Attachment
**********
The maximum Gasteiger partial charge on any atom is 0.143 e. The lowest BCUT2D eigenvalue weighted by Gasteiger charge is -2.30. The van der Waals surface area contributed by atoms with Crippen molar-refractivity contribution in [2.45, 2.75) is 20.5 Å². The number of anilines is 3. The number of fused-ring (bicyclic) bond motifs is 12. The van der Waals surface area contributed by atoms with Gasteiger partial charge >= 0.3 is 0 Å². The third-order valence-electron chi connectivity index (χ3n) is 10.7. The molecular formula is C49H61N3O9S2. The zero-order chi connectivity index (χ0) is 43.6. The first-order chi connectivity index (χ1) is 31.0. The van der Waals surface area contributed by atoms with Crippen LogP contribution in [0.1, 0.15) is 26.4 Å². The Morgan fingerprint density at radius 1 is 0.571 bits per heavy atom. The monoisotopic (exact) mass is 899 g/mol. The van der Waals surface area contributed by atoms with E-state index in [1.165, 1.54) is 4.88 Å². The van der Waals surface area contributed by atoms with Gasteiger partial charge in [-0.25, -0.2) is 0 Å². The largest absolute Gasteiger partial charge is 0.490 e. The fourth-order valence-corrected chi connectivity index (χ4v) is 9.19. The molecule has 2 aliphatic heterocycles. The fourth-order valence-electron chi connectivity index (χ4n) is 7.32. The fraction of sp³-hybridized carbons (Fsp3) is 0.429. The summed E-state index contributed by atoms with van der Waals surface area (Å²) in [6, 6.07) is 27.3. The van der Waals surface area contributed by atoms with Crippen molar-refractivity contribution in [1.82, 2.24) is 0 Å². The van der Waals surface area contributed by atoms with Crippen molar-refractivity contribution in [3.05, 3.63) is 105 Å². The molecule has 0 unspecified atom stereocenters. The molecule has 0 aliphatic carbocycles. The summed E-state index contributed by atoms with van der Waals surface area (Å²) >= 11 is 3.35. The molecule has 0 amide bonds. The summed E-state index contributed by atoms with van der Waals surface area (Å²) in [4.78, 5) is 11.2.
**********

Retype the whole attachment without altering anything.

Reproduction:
The maximum Gasteiger partial charge on any atom is 0.143 e. The lowest BCUT2D eigenvalue weighted by Gasteiger charge is -2.30. The van der Waals surface area contributed by atoms with Crippen molar-refractivity contribution in [2.45, 2.75) is 20.5 Å². The number of anilines is 3. The number of fused-ring (bicyclic) bond motifs is 12. The van der Waals surface area contributed by atoms with Gasteiger partial charge >= 0.3 is 0 Å². The third-order valence-electron chi connectivity index (χ3n) is 10.7. The molecular formula is C49H61N3O9S2. The zero-order chi connectivity index (χ0) is 43.6. The first-order chi connectivity index (χ1) is 31.0. The van der Waals surface area contributed by atoms with Crippen LogP contribution in [0.1, 0.15) is 26.4 Å². The Morgan fingerprint density at radius 1 is 0.571 bits per heavy atom. The monoisotopic (exact) mass is 899 g/mol. The van der Waals surface area contributed by atoms with E-state index in [1.165, 1.54) is 4.88 Å². The van der Waals surface area contributed by atoms with Gasteiger partial charge in [-0.25, -0.2) is 0 Å². The largest absolute Gasteiger partial charge is 0.490 e. The fourth-order valence-corrected chi connectivity index (χ4v) is 9.19. The molecule has 2 aliphatic heterocycles. The fourth-order valence-electron chi connectivity index (χ4n) is 7.32. The fraction of sp³-hybridized carbons (Fsp3) is 0.429. The summed E-state index contributed by atoms with van der Waals surface area (Å²) in [6, 6.07) is 27.3. The van der Waals surface area contributed by atoms with Crippen molar-refractivity contribution in [1.82, 2.24) is 0 Å². The van der Waals surface area contributed by atoms with Crippen molar-refractivity contribution in [3.05, 3.63) is 105 Å². The molecule has 0 unspecified atom stereocenters. The molecule has 0 aliphatic carbocycles. The summed E-state index contributed by atoms with van der Waals surface area (Å²) >= 11 is 3.35. The molecule has 0 amide bonds. The summed E-state index contributed by atoms with van der Waals surface area (Å²) in [4.78, 5) is 11.2.